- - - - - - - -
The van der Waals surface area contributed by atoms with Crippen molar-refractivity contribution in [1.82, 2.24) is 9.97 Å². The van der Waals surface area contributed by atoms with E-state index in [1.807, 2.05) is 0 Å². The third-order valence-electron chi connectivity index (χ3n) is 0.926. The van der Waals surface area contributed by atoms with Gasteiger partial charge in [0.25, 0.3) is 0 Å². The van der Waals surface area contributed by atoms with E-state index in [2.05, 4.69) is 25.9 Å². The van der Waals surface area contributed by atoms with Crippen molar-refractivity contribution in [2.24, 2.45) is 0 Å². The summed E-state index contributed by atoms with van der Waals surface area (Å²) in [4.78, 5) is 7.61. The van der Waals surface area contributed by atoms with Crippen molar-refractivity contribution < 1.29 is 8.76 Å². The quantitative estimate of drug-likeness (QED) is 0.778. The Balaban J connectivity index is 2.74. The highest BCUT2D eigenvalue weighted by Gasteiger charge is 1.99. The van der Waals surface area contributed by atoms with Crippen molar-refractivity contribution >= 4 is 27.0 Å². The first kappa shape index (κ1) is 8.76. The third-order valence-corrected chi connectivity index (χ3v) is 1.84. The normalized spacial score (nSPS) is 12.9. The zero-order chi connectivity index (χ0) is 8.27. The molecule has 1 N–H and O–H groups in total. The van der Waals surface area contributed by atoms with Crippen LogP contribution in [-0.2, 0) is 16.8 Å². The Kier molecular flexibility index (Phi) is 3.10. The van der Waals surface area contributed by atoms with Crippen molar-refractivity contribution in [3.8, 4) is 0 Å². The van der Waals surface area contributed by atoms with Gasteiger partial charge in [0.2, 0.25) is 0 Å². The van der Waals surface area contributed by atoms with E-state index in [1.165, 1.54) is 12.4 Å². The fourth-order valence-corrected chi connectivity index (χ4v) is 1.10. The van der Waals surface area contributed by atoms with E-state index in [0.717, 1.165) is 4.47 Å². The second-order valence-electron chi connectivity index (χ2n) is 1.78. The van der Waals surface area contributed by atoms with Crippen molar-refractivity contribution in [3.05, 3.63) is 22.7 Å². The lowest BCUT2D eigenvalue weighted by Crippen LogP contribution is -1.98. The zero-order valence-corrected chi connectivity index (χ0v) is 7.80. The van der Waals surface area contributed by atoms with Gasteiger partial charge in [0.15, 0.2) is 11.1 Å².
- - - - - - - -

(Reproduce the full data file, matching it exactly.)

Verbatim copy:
The van der Waals surface area contributed by atoms with Crippen molar-refractivity contribution in [1.82, 2.24) is 9.97 Å². The van der Waals surface area contributed by atoms with E-state index in [1.807, 2.05) is 0 Å². The third-order valence-electron chi connectivity index (χ3n) is 0.926. The van der Waals surface area contributed by atoms with Gasteiger partial charge in [0.25, 0.3) is 0 Å². The van der Waals surface area contributed by atoms with E-state index in [2.05, 4.69) is 25.9 Å². The van der Waals surface area contributed by atoms with Crippen molar-refractivity contribution in [2.24, 2.45) is 0 Å². The summed E-state index contributed by atoms with van der Waals surface area (Å²) in [4.78, 5) is 7.61. The van der Waals surface area contributed by atoms with Crippen molar-refractivity contribution < 1.29 is 8.76 Å². The quantitative estimate of drug-likeness (QED) is 0.778. The Balaban J connectivity index is 2.74. The highest BCUT2D eigenvalue weighted by Gasteiger charge is 1.99. The van der Waals surface area contributed by atoms with Crippen molar-refractivity contribution >= 4 is 27.0 Å². The first kappa shape index (κ1) is 8.76. The third-order valence-corrected chi connectivity index (χ3v) is 1.84. The normalized spacial score (nSPS) is 12.9. The zero-order chi connectivity index (χ0) is 8.27. The molecule has 1 N–H and O–H groups in total. The van der Waals surface area contributed by atoms with Crippen LogP contribution in [-0.2, 0) is 16.8 Å². The Kier molecular flexibility index (Phi) is 3.10. The van der Waals surface area contributed by atoms with Crippen molar-refractivity contribution in [3.8, 4) is 0 Å². The van der Waals surface area contributed by atoms with Gasteiger partial charge in [0.2, 0.25) is 0 Å². The van der Waals surface area contributed by atoms with E-state index in [1.165, 1.54) is 12.4 Å². The fourth-order valence-corrected chi connectivity index (χ4v) is 1.10. The van der Waals surface area contributed by atoms with E-state index in [0.717, 1.165) is 4.47 Å². The second-order valence-electron chi connectivity index (χ2n) is 1.78. The van der Waals surface area contributed by atoms with Crippen molar-refractivity contribution in [3.05, 3.63) is 22.7 Å². The lowest BCUT2D eigenvalue weighted by Crippen LogP contribution is -1.98. The zero-order valence-corrected chi connectivity index (χ0v) is 7.80. The van der Waals surface area contributed by atoms with Gasteiger partial charge in [0.15, 0.2) is 11.1 Å².